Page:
2.3. Formation of Ice and Air Path Blockage

We are thankful to Variny et al. [1] for highlighting this issue. In configurations C1–C6 as reported in our published work [2], adsorbers precede multi-stream heat exchangers, and it is safe to assume that the air entering the cryogenic section has negligible moisture content. However, in configuration C7 as reported in our published work [2], a multi-stream heat exchanger precedes adsorbers, thus exposing it to incoming air with high relative humidity. When cooled to cryogenic temperatures, this could indeed result in ice formation and cause damage to the equipment. This can be resolved by moving the adsorbers before the multi-stream heat exchanger as shown in Figure 1. Steady-state simulation results (Table 1) show that the effect of this rearrangement remains confined to the compression section and the first multi-stream heat exchanger. The total exergy destruction in the revised configuration C7r (Figure 1) is 35.95 MW, compared to the previously reported 36.04 MW, and does not affect the relative rank of this configuration.

2.4. Use of HYSYS-PR Property Package

The superiority of the HYSYS-PR property package over the standard Peng–Robinson property package is debatable. Using a subset of carefully selected properties, one can show that HYSYS-PR is a better property package for a given application and vice versa. Furthermore, we emphasize that (1) use of Peng–Robinson property package for modeling air separation processes has been widely reported in the literature [4,6,7,8,9,10], and (2) HYSYS-PR is a proprietary property package available only for AspenTech products, e.g., Aspen HYSYS® and Aspen Plus®, and it will be difficult to reproduce those results using other process simulation software.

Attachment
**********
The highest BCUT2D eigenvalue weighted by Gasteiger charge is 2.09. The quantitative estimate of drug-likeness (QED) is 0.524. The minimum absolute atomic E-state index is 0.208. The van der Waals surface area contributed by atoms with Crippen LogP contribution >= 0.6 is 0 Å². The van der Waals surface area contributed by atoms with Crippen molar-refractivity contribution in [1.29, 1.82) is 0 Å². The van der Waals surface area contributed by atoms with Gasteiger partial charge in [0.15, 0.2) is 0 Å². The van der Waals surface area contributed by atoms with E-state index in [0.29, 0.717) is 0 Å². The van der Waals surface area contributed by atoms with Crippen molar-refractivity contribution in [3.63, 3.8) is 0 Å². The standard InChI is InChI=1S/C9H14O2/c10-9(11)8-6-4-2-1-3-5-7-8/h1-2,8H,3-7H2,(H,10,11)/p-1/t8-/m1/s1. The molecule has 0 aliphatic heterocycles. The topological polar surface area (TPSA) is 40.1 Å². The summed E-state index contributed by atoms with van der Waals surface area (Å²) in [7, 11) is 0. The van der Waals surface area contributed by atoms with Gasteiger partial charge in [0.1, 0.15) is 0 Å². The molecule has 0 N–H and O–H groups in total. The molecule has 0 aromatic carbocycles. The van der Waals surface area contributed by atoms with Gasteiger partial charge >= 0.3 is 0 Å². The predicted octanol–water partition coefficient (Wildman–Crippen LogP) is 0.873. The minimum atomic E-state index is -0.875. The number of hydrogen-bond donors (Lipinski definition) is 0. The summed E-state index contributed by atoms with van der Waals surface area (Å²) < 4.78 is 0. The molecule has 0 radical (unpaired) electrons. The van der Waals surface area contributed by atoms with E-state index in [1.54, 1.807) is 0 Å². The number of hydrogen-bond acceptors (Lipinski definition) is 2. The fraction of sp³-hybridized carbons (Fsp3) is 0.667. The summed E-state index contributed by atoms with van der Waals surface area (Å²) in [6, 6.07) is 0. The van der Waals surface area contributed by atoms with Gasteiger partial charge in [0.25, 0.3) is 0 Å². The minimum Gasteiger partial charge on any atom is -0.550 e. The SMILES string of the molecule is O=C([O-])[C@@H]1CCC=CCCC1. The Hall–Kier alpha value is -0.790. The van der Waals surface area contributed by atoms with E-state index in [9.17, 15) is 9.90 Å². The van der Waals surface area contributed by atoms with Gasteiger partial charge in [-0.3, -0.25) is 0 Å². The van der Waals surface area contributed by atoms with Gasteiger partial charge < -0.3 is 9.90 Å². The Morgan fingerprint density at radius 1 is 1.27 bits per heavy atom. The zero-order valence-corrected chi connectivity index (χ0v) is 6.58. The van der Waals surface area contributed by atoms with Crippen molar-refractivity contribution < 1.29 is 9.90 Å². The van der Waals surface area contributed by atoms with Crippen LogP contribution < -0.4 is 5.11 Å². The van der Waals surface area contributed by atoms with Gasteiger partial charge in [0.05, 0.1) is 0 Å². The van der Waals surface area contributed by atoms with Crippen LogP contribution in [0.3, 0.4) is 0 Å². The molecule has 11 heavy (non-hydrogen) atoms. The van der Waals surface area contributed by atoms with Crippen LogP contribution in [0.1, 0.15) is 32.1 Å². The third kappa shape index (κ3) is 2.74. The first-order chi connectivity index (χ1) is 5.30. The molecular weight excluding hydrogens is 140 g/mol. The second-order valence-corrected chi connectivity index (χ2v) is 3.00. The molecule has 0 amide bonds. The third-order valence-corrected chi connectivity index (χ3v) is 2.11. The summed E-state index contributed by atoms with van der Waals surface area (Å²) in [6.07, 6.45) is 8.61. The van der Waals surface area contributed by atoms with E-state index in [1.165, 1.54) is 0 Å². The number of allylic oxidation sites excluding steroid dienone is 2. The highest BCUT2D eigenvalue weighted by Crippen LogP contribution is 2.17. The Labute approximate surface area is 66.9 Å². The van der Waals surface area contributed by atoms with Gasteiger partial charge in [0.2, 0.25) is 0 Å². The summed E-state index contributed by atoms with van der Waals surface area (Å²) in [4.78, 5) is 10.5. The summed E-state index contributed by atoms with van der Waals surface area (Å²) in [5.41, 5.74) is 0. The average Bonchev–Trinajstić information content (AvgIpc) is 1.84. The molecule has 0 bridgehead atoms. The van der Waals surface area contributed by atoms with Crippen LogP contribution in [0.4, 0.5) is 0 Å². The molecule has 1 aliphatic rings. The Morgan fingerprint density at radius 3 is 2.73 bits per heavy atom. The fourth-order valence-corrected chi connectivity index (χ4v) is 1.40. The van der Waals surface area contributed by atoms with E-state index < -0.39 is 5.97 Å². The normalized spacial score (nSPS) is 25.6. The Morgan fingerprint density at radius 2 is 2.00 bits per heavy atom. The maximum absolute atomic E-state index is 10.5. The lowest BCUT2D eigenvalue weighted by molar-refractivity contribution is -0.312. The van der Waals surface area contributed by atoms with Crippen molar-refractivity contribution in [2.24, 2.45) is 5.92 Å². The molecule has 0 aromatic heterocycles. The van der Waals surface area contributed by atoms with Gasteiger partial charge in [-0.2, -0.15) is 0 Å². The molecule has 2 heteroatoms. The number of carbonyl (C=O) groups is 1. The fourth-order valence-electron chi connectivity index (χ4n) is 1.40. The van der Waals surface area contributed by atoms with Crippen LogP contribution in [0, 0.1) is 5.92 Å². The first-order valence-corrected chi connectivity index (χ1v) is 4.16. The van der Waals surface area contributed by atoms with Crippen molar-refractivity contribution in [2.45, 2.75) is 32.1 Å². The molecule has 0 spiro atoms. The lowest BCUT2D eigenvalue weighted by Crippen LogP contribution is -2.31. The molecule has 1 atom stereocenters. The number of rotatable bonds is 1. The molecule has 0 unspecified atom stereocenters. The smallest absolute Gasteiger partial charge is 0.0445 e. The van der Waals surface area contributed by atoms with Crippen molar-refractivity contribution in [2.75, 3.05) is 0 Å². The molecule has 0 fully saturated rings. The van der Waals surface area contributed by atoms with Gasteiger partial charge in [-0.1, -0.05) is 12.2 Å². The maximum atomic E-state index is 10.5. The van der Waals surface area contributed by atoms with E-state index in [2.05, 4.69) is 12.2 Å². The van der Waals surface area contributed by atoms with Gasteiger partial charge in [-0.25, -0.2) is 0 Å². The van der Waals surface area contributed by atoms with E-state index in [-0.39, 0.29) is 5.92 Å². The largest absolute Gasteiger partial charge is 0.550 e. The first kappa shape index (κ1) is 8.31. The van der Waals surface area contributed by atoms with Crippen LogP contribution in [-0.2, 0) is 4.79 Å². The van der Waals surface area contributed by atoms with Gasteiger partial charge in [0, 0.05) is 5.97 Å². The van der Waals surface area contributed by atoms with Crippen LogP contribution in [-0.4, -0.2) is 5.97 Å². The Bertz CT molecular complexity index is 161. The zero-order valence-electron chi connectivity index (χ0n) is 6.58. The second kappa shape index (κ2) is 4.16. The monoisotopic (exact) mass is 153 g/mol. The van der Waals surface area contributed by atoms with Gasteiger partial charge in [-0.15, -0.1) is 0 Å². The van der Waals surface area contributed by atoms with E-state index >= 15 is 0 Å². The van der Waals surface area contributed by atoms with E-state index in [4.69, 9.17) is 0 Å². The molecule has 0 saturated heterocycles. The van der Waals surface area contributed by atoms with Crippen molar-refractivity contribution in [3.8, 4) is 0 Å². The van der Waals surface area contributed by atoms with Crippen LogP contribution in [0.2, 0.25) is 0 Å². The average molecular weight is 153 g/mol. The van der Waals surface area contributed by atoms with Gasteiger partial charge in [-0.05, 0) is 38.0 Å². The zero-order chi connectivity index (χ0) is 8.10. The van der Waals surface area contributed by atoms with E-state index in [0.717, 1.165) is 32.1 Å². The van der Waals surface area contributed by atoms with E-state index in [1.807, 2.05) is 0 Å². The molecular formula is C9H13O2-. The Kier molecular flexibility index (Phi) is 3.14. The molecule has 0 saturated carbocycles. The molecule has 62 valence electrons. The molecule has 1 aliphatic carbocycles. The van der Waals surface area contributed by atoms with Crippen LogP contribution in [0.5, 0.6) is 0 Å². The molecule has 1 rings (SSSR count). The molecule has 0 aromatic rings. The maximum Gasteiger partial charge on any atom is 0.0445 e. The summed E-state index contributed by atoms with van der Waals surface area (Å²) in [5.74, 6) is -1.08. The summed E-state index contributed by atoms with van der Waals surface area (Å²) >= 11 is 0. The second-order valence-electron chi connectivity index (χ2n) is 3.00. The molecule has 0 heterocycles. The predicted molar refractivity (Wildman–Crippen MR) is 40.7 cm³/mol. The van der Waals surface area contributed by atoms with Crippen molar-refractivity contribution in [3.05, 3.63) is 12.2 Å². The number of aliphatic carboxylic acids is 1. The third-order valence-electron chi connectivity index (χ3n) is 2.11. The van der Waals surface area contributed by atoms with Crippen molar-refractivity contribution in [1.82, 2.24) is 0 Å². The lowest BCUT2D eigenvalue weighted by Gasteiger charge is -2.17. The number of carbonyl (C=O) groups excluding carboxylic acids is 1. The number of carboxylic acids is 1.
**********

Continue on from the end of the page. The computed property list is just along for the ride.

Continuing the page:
3. Conclusions

In general, we agree that the comments by Variny et al. [1] are useful for advanced studies on air separation processes. However, the effects of these variables are mostly of secondary nature and considering the need to balance computational costs with the number of design alternatives being evaluated, especially during early-stage design studies, their rigorous treatment is not necessary.

Author Contributions

Conceptualization, N.R. and M.F.; methodology, M.H.H. and M.F.; software, M.H.H. and M.F.; validation, M.H.H., M.H. and M.F.; formal analysis, M.H.H.; investigation, M.H.H.; resources, N.R. and M.F.; data curation, M.H.; writing—original draft preparation, M.H.H.; writing—review and editing, M.H. and M.F.; visualization, M.H.; supervision, N.R. and M.F.; project administration, M.F.; funding acquisition, N.R. and M.F. All authors have read and agreed to the published version of the manuscript.


This research received no external funding.

Institutional Review Board Statement

Not applicable.

Informed Consent Statement

Not applicable.

Data Availability Statement

All data presented in this study are included in the current document.

Conflicts of Interest

The authors declare no conflict of interest.


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Figure 1. Process flow diagram of the revised ASU configuration C7r.
Figure 1. Process flow diagram of the revised ASU configuration C7r.
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Table 1. Steady-state simulation results for the revised ASU configuration C7r.
Table 1. Steady-state simulation results for the revised ASU configuration C7r.
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Hamayun, M.H.; Ramzan, N.; Hussain, M.; Faheem, M. Reply to Variny et al. Comment on “Hamayun et al. Evaluation of Two-Column Air Separation Processes Based on Exergy Analysis. Energies 2020, 13, 6361”. Energies 2021, 14, 6445.

AMA Style

Hamayun MH, Ramzan N, Hussain M, Faheem M. Reply to Variny et al. Comment on “Hamayun et al. Evaluation of Two-Column Air Separation Processes Based on Exergy Analysis. Energies 2020, 13, 6361”. Energies. 2021; 14(20):6445.

Chicago/Turabian Style

Hamayun, Muhammad Haris, Naveed Ramzan, Murid Hussain, and Muhammad Faheem. 2021. "Reply to Variny et al. Comment on “Hamayun et al. Evaluation of Two-Column Air Separation Processes Based on Exergy Analysis. Energies 2020, 13, 6361”" Energies 14, no. 20: 6445.